Repository Classes

There are a few basic python classes you can use to interact with Oxen repositories. The full list of Python APIs can be found in the API Documentation.

Remote vs Local

Oxen has the concept of Remote Repositories and Local Repositories. One of the core tenets of Oxen is that data should feel like it is local, even if it is not. Hence the APIs for Local vs Remote are very similar, the only difference is where you are performing the operation.

Remote Repositories

Remote Repositories only download pointers and metadata, so that you can interact with the data as if it was local.

Here is the full documentation for the RemoteRepo.

Integrate with Pandas

The fastest way to integrate Oxen into your existing workflow is to use the fact that Oxen give you direct access to files and directories given a specific revision.

For example let’s load a data file given a specific commit into Pandas

from oxen import RemoteRepo
import pandas as pd

# Connect to the remote repo
repo = RemoteRepo("ox/CatDogBBox")
# Specify the version of the file you want to download
branch = repo.get_branch("my-pets")
# Download takes a file or directory a commit id"annotations", revision=branch.commit_id)
# Once you have the data locally, use whatever library you want to explore the data
df = pd.read_csv("annotations/train.csv")

All the files are also accessible directly over http, which removes some of the boiler plate as long as the files are of a reasonable size.

The url structure is

import pandas as pd

df = pd.read_csv("")

Add Files

Oxen has the concept of Remote Workspaces that make it easy to add data to a remote repository without ever downloading it locally.

from oxen import RemoteRepo

# Connect to the Remote
repo = RemoteRepo("ox/CatDogBBox")
# Create a branch on the remote and check it out
# similar to oxen checkout -b add-images

Local Repositories

Local Repositories have all the files versioned and accessible on your local machine. They duplicate the data between your working directory and a hidden .oxen directory so that you can quickly swap between versions and run experiments.

If you are creating a new repository from scratch, this is a great place to start. The workflow is very similar to git in terms of initializing a repository, adding data, committing, and pushing to a remote.

Let’s walk through some basic operations.


Assuming you are creating a brand new repository, first you will have to create an empty directory, point your LocalRepo to it and run init().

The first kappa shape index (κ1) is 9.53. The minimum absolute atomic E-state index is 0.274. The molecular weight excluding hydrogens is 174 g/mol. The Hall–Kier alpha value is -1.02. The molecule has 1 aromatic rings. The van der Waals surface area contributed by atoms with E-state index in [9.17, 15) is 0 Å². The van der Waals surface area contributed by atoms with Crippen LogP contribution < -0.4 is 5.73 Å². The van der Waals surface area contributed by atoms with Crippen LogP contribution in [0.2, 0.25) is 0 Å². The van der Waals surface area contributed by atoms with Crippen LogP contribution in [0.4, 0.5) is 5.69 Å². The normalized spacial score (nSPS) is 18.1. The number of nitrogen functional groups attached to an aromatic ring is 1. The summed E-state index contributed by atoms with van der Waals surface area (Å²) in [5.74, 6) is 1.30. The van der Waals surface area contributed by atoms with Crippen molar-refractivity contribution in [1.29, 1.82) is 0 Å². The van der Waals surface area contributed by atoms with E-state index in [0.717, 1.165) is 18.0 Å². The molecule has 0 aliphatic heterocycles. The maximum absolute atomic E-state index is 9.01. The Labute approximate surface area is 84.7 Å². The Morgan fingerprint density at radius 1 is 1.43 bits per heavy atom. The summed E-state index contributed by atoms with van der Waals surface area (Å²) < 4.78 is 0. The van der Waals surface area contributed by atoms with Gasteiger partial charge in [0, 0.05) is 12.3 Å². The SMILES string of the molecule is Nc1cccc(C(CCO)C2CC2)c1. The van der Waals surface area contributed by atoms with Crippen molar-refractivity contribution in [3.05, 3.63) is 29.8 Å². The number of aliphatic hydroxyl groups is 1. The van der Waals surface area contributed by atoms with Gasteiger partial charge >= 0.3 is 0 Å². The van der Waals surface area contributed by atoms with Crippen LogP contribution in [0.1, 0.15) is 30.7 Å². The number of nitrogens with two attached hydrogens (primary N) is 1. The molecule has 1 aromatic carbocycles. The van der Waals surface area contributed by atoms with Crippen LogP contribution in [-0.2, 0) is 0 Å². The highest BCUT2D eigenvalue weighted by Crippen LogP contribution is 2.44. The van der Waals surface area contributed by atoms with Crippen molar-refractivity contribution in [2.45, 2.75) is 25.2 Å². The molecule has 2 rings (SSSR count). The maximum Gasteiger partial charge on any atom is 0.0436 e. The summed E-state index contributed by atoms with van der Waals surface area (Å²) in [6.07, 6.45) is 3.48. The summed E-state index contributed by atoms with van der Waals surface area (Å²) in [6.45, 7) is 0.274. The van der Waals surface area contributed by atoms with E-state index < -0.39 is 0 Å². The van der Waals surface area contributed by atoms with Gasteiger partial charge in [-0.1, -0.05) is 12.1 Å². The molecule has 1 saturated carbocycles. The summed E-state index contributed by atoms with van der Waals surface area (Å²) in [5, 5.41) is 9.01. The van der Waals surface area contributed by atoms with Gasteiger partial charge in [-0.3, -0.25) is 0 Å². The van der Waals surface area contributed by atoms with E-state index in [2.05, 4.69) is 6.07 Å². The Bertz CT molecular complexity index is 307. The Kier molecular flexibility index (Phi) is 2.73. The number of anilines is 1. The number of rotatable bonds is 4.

import os
from oxen import LocalRepo

# Create an empty directory named CatsAndDogs
directory = "CatsAndDogs"

# Initialize the Oxen Repository
repo = LocalRepo(directory)

Add Files

Now let’s create a file and add it to the local staging area.

import os
from oxen import LocalRepo

# write a file called to disk
directory = "CatsAndDogs"
file_name = ""
file_path = os.path.join(directory, file_name)

# Open the file in write mode
with open(file_path, "w") as file:
    # Write the title to the file
    file.write("# " + directory + "\n")

# Assuming the LocalRepo is already initialized
repo = LocalRepo(directory)
# add the path relative to the dir
# list added files
status = repo.status()

You should see that we have one file added []

Commit Staged Files

With your staged you can now commit with a message

from oxen import LocalRepo

# Assuming you have already added the data
repo = LocalRepo(directory)

🎉 Congratulations you have just versioned your first file! Now to sync it with the rest of your team.

Configure Remote

The easiest way to create a remote is in the Oxen Hub web interface. authentication key

Then once you have a remote created, set the remote on the repo object.

from oxen import LocalRepo

# Once you have data committed that you want to sync
repo = LocalRepo(directory)
# You can have multiple named remotes
username = "YOUR_USERNAME"
repo_name = "REMOTE_REPO_NAME"
remote_name = "origin"
remote_url = f"{username}/{repo_name}"
repo.set_remote(remote_name, remote_url)

Push to Remote

With your remote set and auth key configured, you are ready to push the data!

from oxen import LocalRepo

# Once you have committed data and set the remote, it's time to push your branch
repo = LocalRepo(directory)
remote_name = "origin"
remote_branch = "main"
repo.push(remote_name, remote_branch)